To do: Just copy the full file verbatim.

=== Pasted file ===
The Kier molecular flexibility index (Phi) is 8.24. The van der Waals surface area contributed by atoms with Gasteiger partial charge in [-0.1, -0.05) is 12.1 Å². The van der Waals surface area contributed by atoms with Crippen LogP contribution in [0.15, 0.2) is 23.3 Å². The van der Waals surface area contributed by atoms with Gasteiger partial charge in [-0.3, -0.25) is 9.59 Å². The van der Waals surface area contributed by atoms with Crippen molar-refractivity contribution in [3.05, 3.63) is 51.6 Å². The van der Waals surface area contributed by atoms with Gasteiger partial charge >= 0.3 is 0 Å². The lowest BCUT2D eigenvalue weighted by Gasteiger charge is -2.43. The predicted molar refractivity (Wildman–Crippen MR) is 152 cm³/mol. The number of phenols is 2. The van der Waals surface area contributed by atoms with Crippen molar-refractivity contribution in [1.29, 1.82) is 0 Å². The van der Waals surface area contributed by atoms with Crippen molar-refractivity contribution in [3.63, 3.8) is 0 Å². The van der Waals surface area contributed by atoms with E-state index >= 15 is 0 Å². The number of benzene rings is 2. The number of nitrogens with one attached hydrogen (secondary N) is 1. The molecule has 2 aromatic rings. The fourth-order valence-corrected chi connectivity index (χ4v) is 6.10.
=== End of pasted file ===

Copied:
The Kier molecular flexibility index (Phi) is 8.24. The van der Waals surface area contributed by atoms with Gasteiger partial charge in [-0.1, -0.05) is 12.1 Å². The van der Waals surface area contributed by atoms with Crippen LogP contribution in [0.15, 0.2) is 23.3 Å². The van der Waals surface area contributed by atoms with Gasteiger partial charge in [-0.3, -0.25) is 9.59 Å². The van der Waals surface area contributed by atoms with Crippen molar-refractivity contribution in [3.05, 3.63) is 51.6 Å². The van der Waals surface area contributed by atoms with Gasteiger partial charge >= 0.3 is 0 Å². The lowest BCUT2D eigenvalue weighted by Gasteiger charge is -2.43. The predicted molar refractivity (Wildman–Crippen MR) is 152 cm³/mol. The number of phenols is 2. The van der Waals surface area contributed by atoms with Crippen molar-refractivity contribution in [1.29, 1.82) is 0 Å². The van der Waals surface area contributed by atoms with Crippen molar-refractivity contribution in [3.63, 3.8) is 0 Å². The van der Waals surface area contributed by atoms with E-state index >= 15 is 0 Å². The number of benzene rings is 2. The number of nitrogens with one attached hydrogen (secondary N) is 1. The molecule has 2 aromatic rings. The fourth-order valence-corrected chi connectivity index (χ4v) is 6.10.